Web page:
From time to time, it can be good to go back to the old ways, even something as simple as this.
This spot is somewhat of a treat; there’s a trail only a few hundred yards away from where I’m presently set up, the Arizona Trail. I don’t think I’ve disperse camped near a trail since the summer in the White Mountains of Arizona. And I did not know that trail was there until I was in the process of setting up camp. Anyway, this less popular section of the plateau also has quite a network of forest roads and numerous spurs. I’ve been racking up the miles on my 29er.
One morning I was out mtn. biking along a spur closed to motorized vehicles. Up ahead, two pups loped across the road. They were so cute; they were about the length of Meadow but so plump, they probably weighed twice as much. They were young enough to still have that fluffy, fur-ball look. But already they had built up some stamina. They loped all the way up a decent size hill and over the top, never stopping to catch their breath or to look back. I love these little unexpected treasures that Nature offers up.
This is one of those shots taken from a perspective that presents a situation, as something it is not. What I don’t understand however, is how the person who took this photo was able to hold the camera steady.
I’m one of those who turn off propane at the tank on moving days (I even turn it off on town-run days, when the Nash is just left sitting out in the woods). A lot of RVers do not do this. If there is a mishap out on the road and a hose, connection, or pipe develops a leak and there’s a spark, that’s all she wrote; seems kinda dumb. And it’s not just about oneself, but any others who might be nearby. Many also don’t turn off their water heater, refrigerator, and possibly furnace during the drive. When stopping for gas, there is a chance that fumes could be a problem either from a spill, leak, or just because there are gasoline vapors during refueling. I wonder what would happen if an appliance went into its spark-ignition cycle to light up a burner. Granted, probably nothing, but, possibly something.
While out on a run one morning, along the Arizona Trail, I came across a trailer set up by itself out in the woods. I called out good morning as I ran by. The person later waved me down, as I was heading back towards camp. So I met Jan and helped her push a slide-out that did not want to slide in. She asked about my shirt (I wear a “Transplant Survivor” shirt when I’m out doing something athletic) and I found out Jan was also a bone marrow transplant survivor. Unreal, what are the chances? I asked her about her procedure since a nurse had told me it’s now quite different from when I had mine (covered on my July 2011 page). And it is. I would have liked to talk with her longer but, as you can see, she was gathering stuff to pack into lockers and breaking camp. Also, it had started to rain and I still had a ways to run. Jan recently started full-timing and plans to do mostly disperse camping rather than hit the campgrounds. She travels with a pet, always a healthy choice, but her pooch was hiding out inside from the thunder. Hope to cross paths with her again at some point.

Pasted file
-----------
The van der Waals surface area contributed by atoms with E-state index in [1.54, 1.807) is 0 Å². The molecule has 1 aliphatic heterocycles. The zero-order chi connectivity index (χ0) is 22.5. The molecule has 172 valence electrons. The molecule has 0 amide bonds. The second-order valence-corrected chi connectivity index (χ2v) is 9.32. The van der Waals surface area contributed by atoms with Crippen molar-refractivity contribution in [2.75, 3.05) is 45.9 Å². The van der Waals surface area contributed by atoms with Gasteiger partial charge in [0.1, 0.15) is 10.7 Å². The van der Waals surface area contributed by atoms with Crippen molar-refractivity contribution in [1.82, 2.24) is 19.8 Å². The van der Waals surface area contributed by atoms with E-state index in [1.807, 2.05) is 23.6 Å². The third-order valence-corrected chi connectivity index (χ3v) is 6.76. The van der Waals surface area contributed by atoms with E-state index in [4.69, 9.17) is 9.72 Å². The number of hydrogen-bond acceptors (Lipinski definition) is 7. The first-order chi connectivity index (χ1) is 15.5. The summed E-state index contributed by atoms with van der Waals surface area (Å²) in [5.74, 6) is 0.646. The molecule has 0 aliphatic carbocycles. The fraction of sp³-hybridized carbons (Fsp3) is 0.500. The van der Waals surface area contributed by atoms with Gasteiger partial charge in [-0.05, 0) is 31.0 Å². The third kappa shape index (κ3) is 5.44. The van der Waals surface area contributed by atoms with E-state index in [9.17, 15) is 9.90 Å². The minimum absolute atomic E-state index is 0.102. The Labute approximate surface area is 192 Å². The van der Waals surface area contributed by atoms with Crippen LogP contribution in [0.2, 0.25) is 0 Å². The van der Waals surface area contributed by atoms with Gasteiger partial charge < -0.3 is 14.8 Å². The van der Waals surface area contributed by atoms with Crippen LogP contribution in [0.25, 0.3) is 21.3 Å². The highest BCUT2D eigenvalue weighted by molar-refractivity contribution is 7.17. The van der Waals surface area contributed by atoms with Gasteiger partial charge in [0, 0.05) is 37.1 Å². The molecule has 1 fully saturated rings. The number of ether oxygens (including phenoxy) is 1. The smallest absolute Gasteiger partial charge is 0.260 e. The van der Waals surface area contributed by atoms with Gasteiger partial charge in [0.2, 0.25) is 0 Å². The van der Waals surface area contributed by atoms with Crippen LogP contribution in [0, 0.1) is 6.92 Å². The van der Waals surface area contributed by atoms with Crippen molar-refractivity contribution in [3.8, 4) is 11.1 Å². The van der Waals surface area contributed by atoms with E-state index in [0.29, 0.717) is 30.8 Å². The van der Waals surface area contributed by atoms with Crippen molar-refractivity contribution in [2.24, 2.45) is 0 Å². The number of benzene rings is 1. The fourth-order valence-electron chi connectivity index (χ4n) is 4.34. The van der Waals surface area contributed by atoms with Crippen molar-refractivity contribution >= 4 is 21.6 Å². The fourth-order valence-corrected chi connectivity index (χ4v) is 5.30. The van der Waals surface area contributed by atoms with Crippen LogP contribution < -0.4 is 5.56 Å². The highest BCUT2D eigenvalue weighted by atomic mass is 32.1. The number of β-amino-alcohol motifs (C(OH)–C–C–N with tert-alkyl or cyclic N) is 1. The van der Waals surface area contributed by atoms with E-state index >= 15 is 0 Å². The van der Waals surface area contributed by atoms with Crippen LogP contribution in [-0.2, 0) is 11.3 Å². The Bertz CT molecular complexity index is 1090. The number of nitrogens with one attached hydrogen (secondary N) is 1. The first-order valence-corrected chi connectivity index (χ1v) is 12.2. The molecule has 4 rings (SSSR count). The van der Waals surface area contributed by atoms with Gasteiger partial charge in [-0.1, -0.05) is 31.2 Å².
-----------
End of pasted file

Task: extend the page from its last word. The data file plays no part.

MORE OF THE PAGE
Again, thinking of the chance of this occurring. I talked with three BMT survivors before I went in for my transplant, trying to get an idea of what I was getting into. The doctors and nurses had told me some things and I had done quite a bit of research on the web but I wanted a recipient’s perspective. It was good to talk with them. The two who required a donor, like me, unfortunately died within a year (and they were both quite a bit younger than me). The third person, who had a different kind of cancer, had her own cells drawn, worked on, and put back (if I’m remembering right). She is still alive. Since having mine, I’ve only come across one other BMT survivor, prior to meeting Jan. The survival rate is just not as high as with some other transplants, but it’s supposed to be improving.
Surviving the experience made it easy for me to decide on a lifestyle like this. The norm no longer cut it for me.
I purchased a big ball. Lisa had a balance ball and I tried a couple of exercises that I had seen in magazines. I then went online to learn more exercises. I guess I had thought Swiss balls were pretty much geared just for women. Wrong once again. The exercises are harder than I thought they would be and one can feel the stabilizing muscles during the movements. Doing a basic exercise on a balance ball brings more muscles into play. So, I purchased one. What a fabulous piece of equipment. I can’t do all the exercises yet and some I had to start off by doing the easier version. But I’m seeing progressand for a senior, that’s always a good thing.
I came across a sentence that sure brought back memories, and got me thinking. “One hard thing to explain to teens is how legitimately exciting it used to be when someone would wheel in an overhead projector.” And remember filmstrips, in those little canisters? And who did not, when given a test page run off on a ditto machine, first smell the paper? I wonder what kinds of little things like these, have been lost from various cultures over the centuries? It’s not as if they would have been written down for posterity.
Well, there you have it, another page of mishmash. I do try to be entertaining, and I like to be somewhat informative, in a random way. Some months I do a decent job, others, not so much, but I write primarily, for enjoyment.
June sixty minutes sixty years2050 minutes
June Triple 18pecs/delts:3355; core: 2145; legs: 2940
and be brave enough to change what doesn’t work.
from ‘Orbit’ by John J Nance
RVwest article ‘Following a Free Spirit’
RVwest article ‘The Spaces Between the Places’
FOR INDEX OF POSTINGS GO TO JULY 2006